The federal department charged with dealing with patents and trademarks has come away with a major award for its efforts to become the first fully-digital government agency.
IP Australia was this week presented with a global business impact award by American software company Pegasystems for its work updating its digital systems.
The agency was among more than 1000 businesses from around the world who entered the award, sharing the prize with PayPal, Foxtel and Vodafone UK.
IP Australia's general manager Robert Bollard said the agency's upgrade took almost two years to complete.
"The award really recognises the incredible achievement of IP Australia's transformation," Mr Bollard said.
"It's demonstrated that as an organisation we're delivering world-class systems for Australians."
The agency's Rights in One program has seen IP Australia go from 12 per cent of its customer transactions being online three years ago to now being at 99.6 per cent.
The program saw the creation of a virtual assistant as well as the development of a mobile app and digital wallet.
Mr Bollard said the program has led to major changes within the organisation.
"A few years ago we had a very archaic, very inefficient and costly paper-based system, and we would receive millions of pieces of paper every year," he said.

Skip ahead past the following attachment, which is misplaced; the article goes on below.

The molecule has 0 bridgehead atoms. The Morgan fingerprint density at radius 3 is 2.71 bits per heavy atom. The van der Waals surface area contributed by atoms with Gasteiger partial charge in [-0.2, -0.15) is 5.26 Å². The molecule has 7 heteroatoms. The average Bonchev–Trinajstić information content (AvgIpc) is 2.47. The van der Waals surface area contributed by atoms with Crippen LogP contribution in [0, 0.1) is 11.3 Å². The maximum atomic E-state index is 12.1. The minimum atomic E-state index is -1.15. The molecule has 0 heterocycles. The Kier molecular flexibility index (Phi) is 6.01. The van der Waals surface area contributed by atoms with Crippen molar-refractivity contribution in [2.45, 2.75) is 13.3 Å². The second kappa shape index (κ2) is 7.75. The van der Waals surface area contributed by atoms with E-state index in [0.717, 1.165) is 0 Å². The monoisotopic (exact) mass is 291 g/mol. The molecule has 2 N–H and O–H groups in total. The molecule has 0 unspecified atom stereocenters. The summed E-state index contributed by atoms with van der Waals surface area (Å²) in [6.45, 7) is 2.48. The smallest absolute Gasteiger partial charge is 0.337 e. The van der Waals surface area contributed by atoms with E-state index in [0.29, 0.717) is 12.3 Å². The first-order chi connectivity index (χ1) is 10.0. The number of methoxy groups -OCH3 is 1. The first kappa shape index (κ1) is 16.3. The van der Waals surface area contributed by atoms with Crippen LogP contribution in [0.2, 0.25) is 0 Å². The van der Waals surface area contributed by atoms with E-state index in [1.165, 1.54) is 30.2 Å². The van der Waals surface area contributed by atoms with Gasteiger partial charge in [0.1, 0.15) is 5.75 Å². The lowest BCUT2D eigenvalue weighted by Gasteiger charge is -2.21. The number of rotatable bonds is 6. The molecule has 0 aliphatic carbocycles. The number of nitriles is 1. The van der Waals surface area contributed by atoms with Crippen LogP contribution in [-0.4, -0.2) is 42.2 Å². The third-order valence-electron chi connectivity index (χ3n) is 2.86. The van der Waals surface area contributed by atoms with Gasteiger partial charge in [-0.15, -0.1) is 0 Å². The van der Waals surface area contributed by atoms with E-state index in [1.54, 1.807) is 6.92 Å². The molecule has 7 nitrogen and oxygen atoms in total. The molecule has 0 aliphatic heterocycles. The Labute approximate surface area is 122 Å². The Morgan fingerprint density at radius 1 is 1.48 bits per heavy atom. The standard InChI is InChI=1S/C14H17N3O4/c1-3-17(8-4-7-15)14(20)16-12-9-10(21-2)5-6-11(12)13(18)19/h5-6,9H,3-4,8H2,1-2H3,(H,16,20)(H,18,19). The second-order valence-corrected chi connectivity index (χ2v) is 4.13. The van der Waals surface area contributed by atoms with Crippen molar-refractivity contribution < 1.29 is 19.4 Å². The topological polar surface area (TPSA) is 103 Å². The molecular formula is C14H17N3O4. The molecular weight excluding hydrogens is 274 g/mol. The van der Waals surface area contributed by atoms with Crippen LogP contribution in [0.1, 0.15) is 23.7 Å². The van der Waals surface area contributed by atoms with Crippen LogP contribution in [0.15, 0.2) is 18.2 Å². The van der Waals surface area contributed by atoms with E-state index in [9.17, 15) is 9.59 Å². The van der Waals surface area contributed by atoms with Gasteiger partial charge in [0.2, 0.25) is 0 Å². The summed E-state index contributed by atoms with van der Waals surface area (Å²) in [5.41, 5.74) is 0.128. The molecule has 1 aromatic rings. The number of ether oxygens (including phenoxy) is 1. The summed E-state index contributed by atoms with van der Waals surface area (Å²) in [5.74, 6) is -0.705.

"The 850,000 transactions we received were all from state offices or through the post or by fax sometimes, and now we've managed to work with customers to drive them to digital channels.
"We've been going through this for about two years and it's an ongoing program."
As part of IP Australia's work, the organisation helps to mopnitor patents and trademarks in the country, as well as monitor different parts of intellectual property.
The award win comes as the government agency is undergoing a $40 million upgrade of its headquarters in Woden.
Mr Bollard said the digital program is able to expand as more businesses use intellectual property.
"If you look at the [stock market], in 1975, intangible assets only made up 12 per cent, today it's around 87 per cent," he said.
"Intangibles are the new economy and so work here in Australia is critical to helping Australian innopvators and small to medium enterprises take off."